Maths Extension 2 tips

HSC Maths Extension 2 tips

Mathematics is one of the most rewarding subjects you can do for your HSC. And it is just highly fortunate for us math-loving people that Mathematics Extension 2 is so incredibly highly scaled . Maths is the perfect subject - not because it is inherently any easier or harder than Chemistry, Economics or English, but because there is always a right answer. When you're correct in maths, your mark is undisputable, free from the distortions of human judgment of your marker. Variables like individual marker leniency or experience never comes into play with maths. Situations like the marker going through 200 papers that day before yours, and he's tired and grumpy, won't (in theory) affect you in maths.

If you are correct, you will get the mark. Doesn't that sentence just ring with universal justice? The principle is so elegant and appealing, it has such a powerful motivating effect on maths students. Every ounce of effort you put into maths translates directly to your end result. That's why we say maths is the perfect subject. It is the perfectionist's ideal subject. If you know your stuff, you will do well. If you really know your stuff, and answer everything correctly, you will score a 100% raw mark (and top the state)! If only more students shared similar views on maths, we would have a much greater interest in HSC maths subjects.

Mindset of an athlete

So how do you get spectacular marks in Maths Extension 2? The same way as you do for any maths subject.

Maths is like a sport, at all levels. The more questions you do, the more experience you gain. The wider variety of questions you experience, the less chance you will face something tricky and new in the exam. Pattern recognition is the name of the game, especially in Extension 2. How did you feel when you first saw a Question 8 type question? Did you just look at it and stood there thinking "how on Earth is this humanly possible?", not having the faintest clue of the first step, or even a general approach?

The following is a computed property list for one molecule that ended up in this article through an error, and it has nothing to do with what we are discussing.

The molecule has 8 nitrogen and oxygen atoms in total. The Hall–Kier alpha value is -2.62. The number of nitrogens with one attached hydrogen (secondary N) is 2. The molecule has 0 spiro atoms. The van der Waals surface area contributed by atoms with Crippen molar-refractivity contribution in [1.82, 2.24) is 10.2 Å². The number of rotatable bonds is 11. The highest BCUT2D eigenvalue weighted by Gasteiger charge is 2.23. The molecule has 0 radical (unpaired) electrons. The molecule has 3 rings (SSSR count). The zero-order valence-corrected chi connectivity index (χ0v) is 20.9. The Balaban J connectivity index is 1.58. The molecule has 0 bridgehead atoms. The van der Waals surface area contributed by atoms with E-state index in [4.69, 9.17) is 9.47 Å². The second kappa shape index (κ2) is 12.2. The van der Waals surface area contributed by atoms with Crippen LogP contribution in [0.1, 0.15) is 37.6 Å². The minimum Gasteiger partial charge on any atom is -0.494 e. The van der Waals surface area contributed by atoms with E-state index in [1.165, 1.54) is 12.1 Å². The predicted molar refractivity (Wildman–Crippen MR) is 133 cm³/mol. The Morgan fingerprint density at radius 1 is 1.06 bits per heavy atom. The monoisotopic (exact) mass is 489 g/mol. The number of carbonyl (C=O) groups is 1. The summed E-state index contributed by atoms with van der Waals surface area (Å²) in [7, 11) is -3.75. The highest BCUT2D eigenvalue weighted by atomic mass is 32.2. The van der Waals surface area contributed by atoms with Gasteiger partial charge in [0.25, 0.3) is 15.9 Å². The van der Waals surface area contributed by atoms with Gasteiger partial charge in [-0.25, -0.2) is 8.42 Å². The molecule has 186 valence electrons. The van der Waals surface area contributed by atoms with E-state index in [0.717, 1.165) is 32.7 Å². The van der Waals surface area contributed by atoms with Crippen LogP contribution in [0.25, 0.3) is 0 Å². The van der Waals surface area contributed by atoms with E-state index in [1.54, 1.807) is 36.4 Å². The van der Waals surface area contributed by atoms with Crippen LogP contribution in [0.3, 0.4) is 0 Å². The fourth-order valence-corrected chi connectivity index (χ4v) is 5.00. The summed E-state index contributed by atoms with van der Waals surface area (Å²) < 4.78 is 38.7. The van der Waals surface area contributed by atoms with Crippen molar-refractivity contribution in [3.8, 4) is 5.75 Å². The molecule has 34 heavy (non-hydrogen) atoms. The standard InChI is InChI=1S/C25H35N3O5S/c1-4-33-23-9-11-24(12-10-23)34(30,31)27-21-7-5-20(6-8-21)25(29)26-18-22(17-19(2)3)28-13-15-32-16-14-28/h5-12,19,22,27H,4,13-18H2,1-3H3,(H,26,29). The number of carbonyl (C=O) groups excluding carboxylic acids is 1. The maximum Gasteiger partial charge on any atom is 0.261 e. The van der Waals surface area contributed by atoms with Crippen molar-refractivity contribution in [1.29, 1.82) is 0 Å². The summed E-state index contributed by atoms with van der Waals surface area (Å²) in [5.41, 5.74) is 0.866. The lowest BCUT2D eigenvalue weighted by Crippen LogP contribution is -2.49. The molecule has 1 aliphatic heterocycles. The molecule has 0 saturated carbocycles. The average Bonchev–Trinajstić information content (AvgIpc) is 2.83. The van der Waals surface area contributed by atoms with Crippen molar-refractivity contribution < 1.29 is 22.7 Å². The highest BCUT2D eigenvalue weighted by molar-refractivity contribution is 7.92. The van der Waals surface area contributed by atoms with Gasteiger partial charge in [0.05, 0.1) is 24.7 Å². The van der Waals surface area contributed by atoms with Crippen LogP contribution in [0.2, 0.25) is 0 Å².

That sort of reaction is simply due to inexperience. Natural intelligence makes no difference in this course, the vast majority of people are smart enough to do well. We can't emphasise this enough: every single HSC student can do well in Extension 2 maths, if they put in the effort. It is really just a matter of doing enough questions and experience enough variety of different question types. Eventually, around Trials time, you would be so familiar to all the quirks of maths they can base their hard questions on, that you'll practically recognise every trick behind every "tricky" question they can ask.

That's what we mean when we liken maths to a sport. To be a winner in this subject, you need to train like an olympian. Go through your homework, go through textbook exercises, go through as many past papers as you can, and always follow up on the questions you can't initially do. In every failed question there's an important lesson. Stay positive and focused.

Learn ahead of schedule

Most schools simply go through the course too slowly. They focus heavily on the early topics, Complex Numbers, Integration, Polynomials etc, and too lightly on the later topics: Mechanics and Harder Extension 1. Ironically it is your performance in these latter topics which differentiates you from the average Extension 2 student. Remember, your percentile performance matters most to your scaled marks, and your scaled marks determine your ATAR.

Often, schools only very briefly cover the latter topics, leading up to the internal trials. There is simply inadequare coverage of these topics, and this is one of the main causes of poor performance in the later questions of the HSC exam. Instead, students should aim to learn ahead of schedule if they want the spectacular result. Tutoring can help, but especially motivated students can also do this on their own. The main advantage of learning well ahead of school schedule is that early knowledge allows you to start doing those actual HSC exams earlier than you could have. Imagine if you finished learning the HSC course 2 months before your trials? That's 8 weeks where you can focus on doing past paper, (or even other subjects).